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In a note fired off to supporters on Monday – as seen by Reuters – Warren swore off traditional fundraising methods targeting the wealthy, in favor of grassroots support.
“That means no fancy receptions or big money fundraisers only with people who can write the big checks,” she wrote.
Warren added that wealthy donors will not get special treatment over any other contributor – meaning she won’t host calls with rich supporters, nor give them better seats at events.
While she has already said she will not accept donations from powerful political action committees and lobbyists, the announcement puts Warren a step beyond fellow Democratic contenders. The ability to raise money could be increasingly important this year as a growing number of candidates are expected to throw their hats in the ring.
The senator, who announced her formal presidential bid earlier this month, acknowledged that as a result of her choice, a growing field of fellow primary candidates will likely outraise her. However, Warren’s decision appears to be an effort to align her actions with her rhetoric. The known Wall Street watchdog has repeated calls for sweeping structural reform to address a range of issues – including Washington corruption and corporate greed.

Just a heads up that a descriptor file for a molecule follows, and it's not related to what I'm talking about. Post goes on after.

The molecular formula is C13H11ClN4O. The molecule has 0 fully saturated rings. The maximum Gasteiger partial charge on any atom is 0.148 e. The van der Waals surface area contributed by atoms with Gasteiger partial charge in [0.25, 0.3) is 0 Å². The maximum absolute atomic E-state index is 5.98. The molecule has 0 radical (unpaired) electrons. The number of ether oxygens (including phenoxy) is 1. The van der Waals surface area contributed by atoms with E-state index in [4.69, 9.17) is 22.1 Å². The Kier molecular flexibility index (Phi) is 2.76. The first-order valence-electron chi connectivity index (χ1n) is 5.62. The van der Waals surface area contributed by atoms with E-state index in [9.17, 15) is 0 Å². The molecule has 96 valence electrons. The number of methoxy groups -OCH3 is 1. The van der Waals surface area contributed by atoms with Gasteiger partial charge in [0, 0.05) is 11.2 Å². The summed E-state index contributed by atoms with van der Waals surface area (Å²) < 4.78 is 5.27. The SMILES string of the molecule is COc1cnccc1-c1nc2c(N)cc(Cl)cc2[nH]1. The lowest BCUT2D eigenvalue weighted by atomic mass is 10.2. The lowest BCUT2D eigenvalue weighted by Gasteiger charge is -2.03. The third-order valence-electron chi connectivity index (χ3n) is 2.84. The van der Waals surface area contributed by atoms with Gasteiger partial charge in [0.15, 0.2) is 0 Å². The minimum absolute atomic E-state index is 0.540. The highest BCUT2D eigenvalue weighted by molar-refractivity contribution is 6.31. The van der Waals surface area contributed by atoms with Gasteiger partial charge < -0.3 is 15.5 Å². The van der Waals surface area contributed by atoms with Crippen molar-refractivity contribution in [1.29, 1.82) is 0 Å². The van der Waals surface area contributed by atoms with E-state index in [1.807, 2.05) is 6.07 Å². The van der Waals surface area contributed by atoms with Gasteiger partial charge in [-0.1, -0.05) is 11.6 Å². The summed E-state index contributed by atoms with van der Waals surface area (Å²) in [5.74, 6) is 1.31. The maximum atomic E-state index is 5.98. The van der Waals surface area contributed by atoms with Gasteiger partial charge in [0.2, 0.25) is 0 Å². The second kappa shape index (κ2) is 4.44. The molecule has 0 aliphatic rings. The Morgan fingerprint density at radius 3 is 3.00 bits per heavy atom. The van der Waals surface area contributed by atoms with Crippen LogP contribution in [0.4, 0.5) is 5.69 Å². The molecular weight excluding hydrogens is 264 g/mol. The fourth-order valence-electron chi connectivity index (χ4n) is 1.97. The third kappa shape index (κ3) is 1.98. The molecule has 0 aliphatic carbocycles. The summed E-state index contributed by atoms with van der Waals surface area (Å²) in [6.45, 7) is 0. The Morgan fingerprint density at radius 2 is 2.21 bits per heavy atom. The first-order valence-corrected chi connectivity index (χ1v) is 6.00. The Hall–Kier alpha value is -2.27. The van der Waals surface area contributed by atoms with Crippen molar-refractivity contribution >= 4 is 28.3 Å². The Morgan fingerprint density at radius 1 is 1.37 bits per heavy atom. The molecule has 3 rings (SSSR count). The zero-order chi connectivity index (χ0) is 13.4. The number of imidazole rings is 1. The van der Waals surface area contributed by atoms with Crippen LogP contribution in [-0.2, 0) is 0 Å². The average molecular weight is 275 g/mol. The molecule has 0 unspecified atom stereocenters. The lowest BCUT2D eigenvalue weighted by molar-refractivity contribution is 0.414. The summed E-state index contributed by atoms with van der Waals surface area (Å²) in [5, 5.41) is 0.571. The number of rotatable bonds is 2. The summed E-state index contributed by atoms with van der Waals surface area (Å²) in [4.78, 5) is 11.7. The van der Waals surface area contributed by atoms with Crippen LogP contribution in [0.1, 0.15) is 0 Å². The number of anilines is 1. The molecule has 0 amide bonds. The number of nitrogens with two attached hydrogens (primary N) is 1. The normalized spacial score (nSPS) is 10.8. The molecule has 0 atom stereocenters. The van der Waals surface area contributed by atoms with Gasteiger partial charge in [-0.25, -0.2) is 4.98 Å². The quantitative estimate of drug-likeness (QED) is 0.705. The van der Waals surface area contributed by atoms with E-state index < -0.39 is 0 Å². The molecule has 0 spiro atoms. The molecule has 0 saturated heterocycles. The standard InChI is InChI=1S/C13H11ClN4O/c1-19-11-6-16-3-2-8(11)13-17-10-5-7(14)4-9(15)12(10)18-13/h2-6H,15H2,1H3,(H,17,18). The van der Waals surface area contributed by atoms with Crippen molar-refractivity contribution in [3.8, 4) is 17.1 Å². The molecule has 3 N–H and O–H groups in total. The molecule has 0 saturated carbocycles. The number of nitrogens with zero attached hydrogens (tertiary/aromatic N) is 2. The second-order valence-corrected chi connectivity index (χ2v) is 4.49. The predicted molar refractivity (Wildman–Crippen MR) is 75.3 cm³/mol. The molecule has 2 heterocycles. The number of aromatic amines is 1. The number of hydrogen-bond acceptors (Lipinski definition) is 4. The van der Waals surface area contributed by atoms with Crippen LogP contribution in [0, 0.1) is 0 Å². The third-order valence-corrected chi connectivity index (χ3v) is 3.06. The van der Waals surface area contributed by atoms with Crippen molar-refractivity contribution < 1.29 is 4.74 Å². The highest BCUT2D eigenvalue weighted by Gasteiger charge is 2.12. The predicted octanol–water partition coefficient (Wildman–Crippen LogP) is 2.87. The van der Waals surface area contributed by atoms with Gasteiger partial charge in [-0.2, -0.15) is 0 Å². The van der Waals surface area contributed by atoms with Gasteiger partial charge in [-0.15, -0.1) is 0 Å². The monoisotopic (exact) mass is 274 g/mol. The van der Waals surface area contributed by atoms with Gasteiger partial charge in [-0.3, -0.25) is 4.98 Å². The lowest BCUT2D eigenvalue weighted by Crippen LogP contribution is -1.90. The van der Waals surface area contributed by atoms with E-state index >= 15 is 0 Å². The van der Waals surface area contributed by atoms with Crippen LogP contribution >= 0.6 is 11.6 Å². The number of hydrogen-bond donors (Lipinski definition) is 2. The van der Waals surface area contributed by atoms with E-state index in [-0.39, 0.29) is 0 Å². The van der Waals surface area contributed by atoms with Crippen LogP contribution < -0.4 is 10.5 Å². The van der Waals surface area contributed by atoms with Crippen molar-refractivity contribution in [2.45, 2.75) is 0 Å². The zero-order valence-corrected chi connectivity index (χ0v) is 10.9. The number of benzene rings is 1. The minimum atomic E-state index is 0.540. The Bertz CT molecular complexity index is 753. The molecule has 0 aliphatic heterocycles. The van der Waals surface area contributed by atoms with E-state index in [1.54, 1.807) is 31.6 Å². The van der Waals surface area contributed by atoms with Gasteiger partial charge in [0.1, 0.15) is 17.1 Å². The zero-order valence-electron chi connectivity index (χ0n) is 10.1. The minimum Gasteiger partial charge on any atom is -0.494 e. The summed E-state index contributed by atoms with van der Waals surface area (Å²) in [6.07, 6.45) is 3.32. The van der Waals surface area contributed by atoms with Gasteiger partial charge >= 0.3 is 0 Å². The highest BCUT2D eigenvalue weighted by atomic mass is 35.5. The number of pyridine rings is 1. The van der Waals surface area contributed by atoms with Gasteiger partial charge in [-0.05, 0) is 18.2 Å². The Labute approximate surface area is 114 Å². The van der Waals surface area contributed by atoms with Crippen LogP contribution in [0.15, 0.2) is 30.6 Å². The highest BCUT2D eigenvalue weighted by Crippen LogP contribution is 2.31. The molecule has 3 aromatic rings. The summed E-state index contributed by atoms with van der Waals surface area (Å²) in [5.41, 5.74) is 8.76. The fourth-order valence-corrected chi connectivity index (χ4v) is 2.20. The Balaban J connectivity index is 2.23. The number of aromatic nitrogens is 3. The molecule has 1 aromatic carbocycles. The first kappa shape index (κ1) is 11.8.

Other Democratic contenders are also concentrating on small, grassroots contributions. California Democratic Sen. Kamala Harris – who entered the race earlier this year – said she raised $1.5 million from 38,000 donors in the first 24 hours after she announced her candidacy.
Meanwhile, Independent Vermont Sen. Bernie Sanders said he raised nearly $6 million from 223,000 small donors the day after he launched his presidential run last week.
Warren’s campaign has not yet disclosed her fundraising numbers. She said she would hold traditional fundraising events should she win her party’s nomination.